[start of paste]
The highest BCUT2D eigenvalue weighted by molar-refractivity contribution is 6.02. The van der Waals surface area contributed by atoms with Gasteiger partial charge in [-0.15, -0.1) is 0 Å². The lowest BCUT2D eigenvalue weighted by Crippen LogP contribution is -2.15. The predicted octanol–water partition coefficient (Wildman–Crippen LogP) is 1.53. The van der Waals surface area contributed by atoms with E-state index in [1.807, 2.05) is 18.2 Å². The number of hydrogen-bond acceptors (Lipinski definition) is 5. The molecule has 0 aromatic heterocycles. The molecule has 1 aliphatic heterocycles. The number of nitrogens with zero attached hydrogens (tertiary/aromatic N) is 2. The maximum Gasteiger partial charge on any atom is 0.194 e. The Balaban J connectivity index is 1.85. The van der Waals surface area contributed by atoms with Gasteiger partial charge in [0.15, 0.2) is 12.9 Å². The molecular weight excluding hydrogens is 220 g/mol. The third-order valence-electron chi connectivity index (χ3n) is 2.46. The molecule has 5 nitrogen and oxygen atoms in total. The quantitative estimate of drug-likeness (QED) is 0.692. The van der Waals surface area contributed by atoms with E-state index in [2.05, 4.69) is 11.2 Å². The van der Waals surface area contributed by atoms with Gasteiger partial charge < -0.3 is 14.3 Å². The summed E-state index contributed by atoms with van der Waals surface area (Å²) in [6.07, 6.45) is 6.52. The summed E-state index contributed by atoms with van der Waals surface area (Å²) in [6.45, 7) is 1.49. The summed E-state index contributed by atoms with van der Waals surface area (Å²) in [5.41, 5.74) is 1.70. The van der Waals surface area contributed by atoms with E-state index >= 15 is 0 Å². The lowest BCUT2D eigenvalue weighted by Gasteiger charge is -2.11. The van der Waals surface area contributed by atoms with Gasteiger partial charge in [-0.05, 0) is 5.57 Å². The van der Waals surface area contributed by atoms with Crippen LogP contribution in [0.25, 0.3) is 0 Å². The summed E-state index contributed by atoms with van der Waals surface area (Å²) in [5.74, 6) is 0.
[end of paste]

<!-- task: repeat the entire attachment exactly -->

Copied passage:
The highest BCUT2D eigenvalue weighted by molar-refractivity contribution is 6.02. The van der Waals surface area contributed by atoms with Gasteiger partial charge in [-0.15, -0.1) is 0 Å². The lowest BCUT2D eigenvalue weighted by Crippen LogP contribution is -2.15. The predicted octanol–water partition coefficient (Wildman–Crippen LogP) is 1.53. The van der Waals surface area contributed by atoms with E-state index in [1.807, 2.05) is 18.2 Å². The number of hydrogen-bond acceptors (Lipinski definition) is 5. The molecule has 0 aromatic heterocycles. The molecule has 1 aliphatic heterocycles. The number of nitrogens with zero attached hydrogens (tertiary/aromatic N) is 2. The maximum Gasteiger partial charge on any atom is 0.194 e. The Balaban J connectivity index is 1.85. The van der Waals surface area contributed by atoms with Gasteiger partial charge in [0.15, 0.2) is 12.9 Å². The molecular weight excluding hydrogens is 220 g/mol. The third-order valence-electron chi connectivity index (χ3n) is 2.46. The molecule has 5 nitrogen and oxygen atoms in total. The quantitative estimate of drug-likeness (QED) is 0.692. The van der Waals surface area contributed by atoms with E-state index in [2.05, 4.69) is 11.2 Å². The van der Waals surface area contributed by atoms with Gasteiger partial charge < -0.3 is 14.3 Å². The summed E-state index contributed by atoms with van der Waals surface area (Å²) in [6.07, 6.45) is 6.52. The summed E-state index contributed by atoms with van der Waals surface area (Å²) in [6.45, 7) is 1.49. The summed E-state index contributed by atoms with van der Waals surface area (Å²) in [5.41, 5.74) is 1.70. The van der Waals surface area contributed by atoms with E-state index >= 15 is 0 Å². The lowest BCUT2D eigenvalue weighted by Gasteiger charge is -2.11. The van der Waals surface area contributed by atoms with Gasteiger partial charge in [-0.05, 0) is 5.57 Å². The van der Waals surface area contributed by atoms with Crippen LogP contribution in [0.25, 0.3) is 0 Å². The summed E-state index contributed by atoms with van der Waals surface area (Å²) in [5.74, 6) is 0.